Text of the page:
[forthright] Vengeance Is Mine

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From: "Forthright Magazine" <forthrightmag@...>
Date: Sat, 01 Mar 2008 21:45:57 -0300
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Straight to the Cross

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COLUMN: FIELD NOTES

Vengeance is Mine
  by Michael E. Brooks

   "Beloved, do not avenge yourselves, but rather
   give place to wrath; for it is written,
   'Vengeance is mine, I will repay,' says the
   Lord" (Romans 12:19).

During a campaign in east Nepal we were to travel from
Birtamode to Dharan, a distance of about 70 km by
highway. However, as we journeyed we were stopped just
short of the town where the highway turns north because
of a strike caused by angry villagers. A truck had
struck and killed a child, and they were protesting for
compensation to the child's family. We were forced to
turn off on unpaved rock roads, which led us up river
beds and through other rural areas, increasing our
travel time by two hours.

Two days later we returned, coming by highway this
time, and as we traveled through the affected area we
saw a burned-out truck -– the vehicle that had hit the
child. It was almost unrecognizable from not only the
fire, but other damage done to it by the angry
villagers. We are told that this is a common practice
in such incidents in Nepal as well as other countries
of the region. Often the driver will be severely beaten
or killed as well. This driver was fortunate to have
escaped.

The anger and grief of the bereaved family and its
relatives and friends is perfectly understandable.
There was no information as to how the accident
happened or what fault may be legitimately attributed
to the driver. Perhaps he was driving recklessly;
perhaps the girl was careless. It hardly seems to
matter in these cases. A tragedy occurred and someone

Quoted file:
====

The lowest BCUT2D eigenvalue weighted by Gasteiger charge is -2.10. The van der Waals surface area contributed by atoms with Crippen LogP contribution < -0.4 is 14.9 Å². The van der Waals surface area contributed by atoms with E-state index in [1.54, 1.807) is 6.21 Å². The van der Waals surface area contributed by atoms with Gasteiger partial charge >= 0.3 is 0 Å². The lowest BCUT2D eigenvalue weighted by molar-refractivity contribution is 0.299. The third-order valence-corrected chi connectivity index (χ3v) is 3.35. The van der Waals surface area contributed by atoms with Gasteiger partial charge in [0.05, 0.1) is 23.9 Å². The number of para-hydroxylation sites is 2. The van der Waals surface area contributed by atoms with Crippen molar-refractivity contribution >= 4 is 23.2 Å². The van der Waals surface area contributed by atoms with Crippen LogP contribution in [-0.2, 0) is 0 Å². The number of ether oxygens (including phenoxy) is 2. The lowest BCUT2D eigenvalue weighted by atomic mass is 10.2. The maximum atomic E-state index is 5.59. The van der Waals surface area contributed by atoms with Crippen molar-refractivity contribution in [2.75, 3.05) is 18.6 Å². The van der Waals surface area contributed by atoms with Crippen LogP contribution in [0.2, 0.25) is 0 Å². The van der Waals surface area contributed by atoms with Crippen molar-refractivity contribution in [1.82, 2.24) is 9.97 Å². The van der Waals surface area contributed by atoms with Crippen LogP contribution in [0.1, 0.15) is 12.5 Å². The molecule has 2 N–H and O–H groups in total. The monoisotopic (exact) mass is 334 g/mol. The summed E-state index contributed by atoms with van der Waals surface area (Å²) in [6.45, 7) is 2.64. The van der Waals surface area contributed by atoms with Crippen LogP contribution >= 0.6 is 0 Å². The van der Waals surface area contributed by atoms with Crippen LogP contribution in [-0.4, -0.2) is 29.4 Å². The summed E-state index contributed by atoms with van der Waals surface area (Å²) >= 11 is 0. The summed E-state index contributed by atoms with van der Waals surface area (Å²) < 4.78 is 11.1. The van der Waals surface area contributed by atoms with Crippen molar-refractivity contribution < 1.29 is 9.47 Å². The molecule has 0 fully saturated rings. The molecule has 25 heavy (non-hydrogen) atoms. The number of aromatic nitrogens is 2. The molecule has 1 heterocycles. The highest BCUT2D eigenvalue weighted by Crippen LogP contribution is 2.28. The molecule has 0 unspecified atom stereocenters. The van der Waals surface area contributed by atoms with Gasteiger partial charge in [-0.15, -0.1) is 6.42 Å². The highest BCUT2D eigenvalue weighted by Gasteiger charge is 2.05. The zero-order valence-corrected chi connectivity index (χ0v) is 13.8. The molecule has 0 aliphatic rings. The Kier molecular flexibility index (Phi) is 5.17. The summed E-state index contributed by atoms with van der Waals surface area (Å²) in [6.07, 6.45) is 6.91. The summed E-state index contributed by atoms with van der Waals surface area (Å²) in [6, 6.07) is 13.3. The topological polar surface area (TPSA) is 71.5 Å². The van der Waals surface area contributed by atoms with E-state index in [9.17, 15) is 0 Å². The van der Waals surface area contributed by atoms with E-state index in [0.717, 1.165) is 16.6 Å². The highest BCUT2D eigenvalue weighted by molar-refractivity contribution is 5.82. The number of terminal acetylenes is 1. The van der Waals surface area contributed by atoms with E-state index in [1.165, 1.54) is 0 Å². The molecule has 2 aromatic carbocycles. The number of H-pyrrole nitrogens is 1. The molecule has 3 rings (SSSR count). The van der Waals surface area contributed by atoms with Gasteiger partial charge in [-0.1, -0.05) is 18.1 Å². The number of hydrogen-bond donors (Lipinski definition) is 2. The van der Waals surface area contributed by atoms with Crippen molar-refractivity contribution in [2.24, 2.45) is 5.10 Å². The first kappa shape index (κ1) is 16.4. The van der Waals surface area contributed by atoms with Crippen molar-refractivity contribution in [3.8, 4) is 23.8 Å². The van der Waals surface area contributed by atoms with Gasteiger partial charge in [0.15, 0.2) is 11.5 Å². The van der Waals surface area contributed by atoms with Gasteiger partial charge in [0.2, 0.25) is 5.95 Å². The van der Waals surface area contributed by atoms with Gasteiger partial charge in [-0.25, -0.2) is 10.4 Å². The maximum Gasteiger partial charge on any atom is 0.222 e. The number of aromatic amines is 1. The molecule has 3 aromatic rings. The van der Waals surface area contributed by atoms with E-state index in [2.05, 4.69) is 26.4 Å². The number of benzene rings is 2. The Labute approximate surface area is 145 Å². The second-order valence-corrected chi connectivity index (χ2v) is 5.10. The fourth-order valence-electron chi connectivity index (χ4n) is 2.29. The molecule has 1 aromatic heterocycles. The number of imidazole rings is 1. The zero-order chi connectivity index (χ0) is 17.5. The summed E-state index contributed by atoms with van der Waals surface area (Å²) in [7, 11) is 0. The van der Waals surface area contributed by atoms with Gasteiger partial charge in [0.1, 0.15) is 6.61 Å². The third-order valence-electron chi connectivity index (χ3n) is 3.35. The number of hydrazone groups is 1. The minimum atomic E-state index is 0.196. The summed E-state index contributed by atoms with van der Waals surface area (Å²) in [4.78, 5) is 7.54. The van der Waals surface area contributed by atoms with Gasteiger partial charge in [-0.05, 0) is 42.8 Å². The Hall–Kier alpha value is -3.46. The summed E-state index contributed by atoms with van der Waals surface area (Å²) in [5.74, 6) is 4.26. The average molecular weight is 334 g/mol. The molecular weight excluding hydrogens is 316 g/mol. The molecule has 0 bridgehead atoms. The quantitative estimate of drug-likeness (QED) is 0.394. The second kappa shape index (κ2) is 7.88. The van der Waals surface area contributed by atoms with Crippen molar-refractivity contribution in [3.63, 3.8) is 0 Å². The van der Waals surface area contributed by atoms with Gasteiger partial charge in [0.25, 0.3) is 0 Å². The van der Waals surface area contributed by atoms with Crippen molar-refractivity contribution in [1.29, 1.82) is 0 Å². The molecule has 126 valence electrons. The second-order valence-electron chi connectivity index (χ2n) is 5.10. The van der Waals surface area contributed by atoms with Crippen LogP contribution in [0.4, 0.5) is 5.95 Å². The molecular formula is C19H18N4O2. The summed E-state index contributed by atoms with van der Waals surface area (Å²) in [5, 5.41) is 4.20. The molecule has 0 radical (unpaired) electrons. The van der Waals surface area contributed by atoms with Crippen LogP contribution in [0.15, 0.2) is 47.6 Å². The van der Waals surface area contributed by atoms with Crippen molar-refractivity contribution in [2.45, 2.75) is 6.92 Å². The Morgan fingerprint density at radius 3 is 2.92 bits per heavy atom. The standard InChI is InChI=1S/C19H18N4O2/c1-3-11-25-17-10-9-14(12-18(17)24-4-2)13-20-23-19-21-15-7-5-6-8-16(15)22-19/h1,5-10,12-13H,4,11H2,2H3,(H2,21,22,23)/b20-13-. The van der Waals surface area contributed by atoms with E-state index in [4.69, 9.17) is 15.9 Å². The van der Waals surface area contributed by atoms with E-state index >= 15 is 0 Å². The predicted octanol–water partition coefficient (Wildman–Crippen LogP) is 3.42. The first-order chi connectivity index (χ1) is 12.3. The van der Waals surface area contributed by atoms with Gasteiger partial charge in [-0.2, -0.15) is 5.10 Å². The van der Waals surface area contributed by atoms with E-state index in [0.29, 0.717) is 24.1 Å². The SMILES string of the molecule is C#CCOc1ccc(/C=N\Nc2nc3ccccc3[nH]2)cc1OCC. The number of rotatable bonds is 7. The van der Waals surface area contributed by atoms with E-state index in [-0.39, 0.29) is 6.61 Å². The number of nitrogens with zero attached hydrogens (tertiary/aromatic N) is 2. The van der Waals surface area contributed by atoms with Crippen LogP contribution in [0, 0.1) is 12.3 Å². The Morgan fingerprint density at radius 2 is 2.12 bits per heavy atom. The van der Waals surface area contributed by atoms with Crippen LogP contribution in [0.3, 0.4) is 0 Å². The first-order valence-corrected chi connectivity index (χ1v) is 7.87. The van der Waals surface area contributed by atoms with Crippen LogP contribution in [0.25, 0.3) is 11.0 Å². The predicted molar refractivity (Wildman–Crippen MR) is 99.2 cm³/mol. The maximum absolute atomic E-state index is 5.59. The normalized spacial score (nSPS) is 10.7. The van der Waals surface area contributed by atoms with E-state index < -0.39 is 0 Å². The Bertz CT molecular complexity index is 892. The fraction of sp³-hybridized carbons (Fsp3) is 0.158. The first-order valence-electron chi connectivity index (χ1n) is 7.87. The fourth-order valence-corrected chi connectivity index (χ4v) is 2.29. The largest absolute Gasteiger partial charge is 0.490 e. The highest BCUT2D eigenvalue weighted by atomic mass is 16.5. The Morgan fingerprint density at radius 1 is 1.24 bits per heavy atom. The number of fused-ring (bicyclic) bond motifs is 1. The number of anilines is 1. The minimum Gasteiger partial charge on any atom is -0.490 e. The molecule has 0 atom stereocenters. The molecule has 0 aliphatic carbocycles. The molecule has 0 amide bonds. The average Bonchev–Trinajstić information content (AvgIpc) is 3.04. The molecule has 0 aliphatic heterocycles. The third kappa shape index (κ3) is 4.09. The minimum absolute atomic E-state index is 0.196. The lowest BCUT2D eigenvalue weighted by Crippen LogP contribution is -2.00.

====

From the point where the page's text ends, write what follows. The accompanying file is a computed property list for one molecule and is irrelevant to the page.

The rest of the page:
had to pay. The need for justice and retribution is
overwhelming.

As understandable as that is however, and in spite of
the compassion one feels, an observer must ask, "What
good did it do anyone to burn the truck?" If the driver
had been caught and beaten, would that have benefited
the victim or her family? Is there any point or merit
to vengeance in a case like this?

The motives for vengeance are usually few and simple.
First it is often an instinctive response to deep
emotions -– anger and grief –- usually performed at a
time when one is overwhelmed and out of control.

Second, vengeance is an attempt to provide justice and
retribution on behalf of the victim. The Mosaic Law's
provision of "an eye for an eye" is often quoted as
justification. Evil was done, whether by intention or
accident, therefore there must be a balancing of
accounts. The offender must suffer so as to pay back
the damage done to his victim.

Finally, vengeance is seen as a means of deterrence. If
the offender does not learn his lesson he (or others)
may continue to cause the same kind of harm. Beating or
killing the driver and burning the truck is an attempt
to keep other children safe in the future.

All these reasons have been accepted by many cultures
throughout the history of mankind. Even those nations
whose laws oppose individual vengeance may find
widespread sympathy for the practice. On a considerably
less violent scale, acts of getting even with enemies
are extremely frequent. The principle is the same.

Paul points out in Romans 12 that Jesus has changed the
method of realized justice. No longer are God's people
instructed to be its instruments. Rather they are to
practice patience, mercy and forgiveness to those who
harm them.

Does this mean that the guilty will get away with their
evil, and wrong will go unpunished? Not at all. Rather,
God promises to see that justice is done. We are to
leave it to him, in faith. "Do not be deceived, God is
not mocked; for whatever a man sows, that he will also
reap" (Galatians 6:7).

Justice is both necessary and certain. But humans are
not its principle agents. In Romans 13:1-4, Paul points
out that governments are divinely appointed, in part to
help achieve justice. In doing this they are God's
agents.

However, individual acts of vengeance cannot be excused
on this basis. Individuals are not authorized for this
purpose, but rather have that right specifically denied
them in Scripture.

There are several reasons why this may be. An act of
vengeance may be inappropriate, or may be carried out
against innocent parties, or may be done for the wrong
reasons. Humans make mistakes. God does not. He acts
with perfect precision to balance every scale, to offer
comfort to every victim, and to guarantee eternal
rightness. Let us accept his wisdom and justice in
faith.

----
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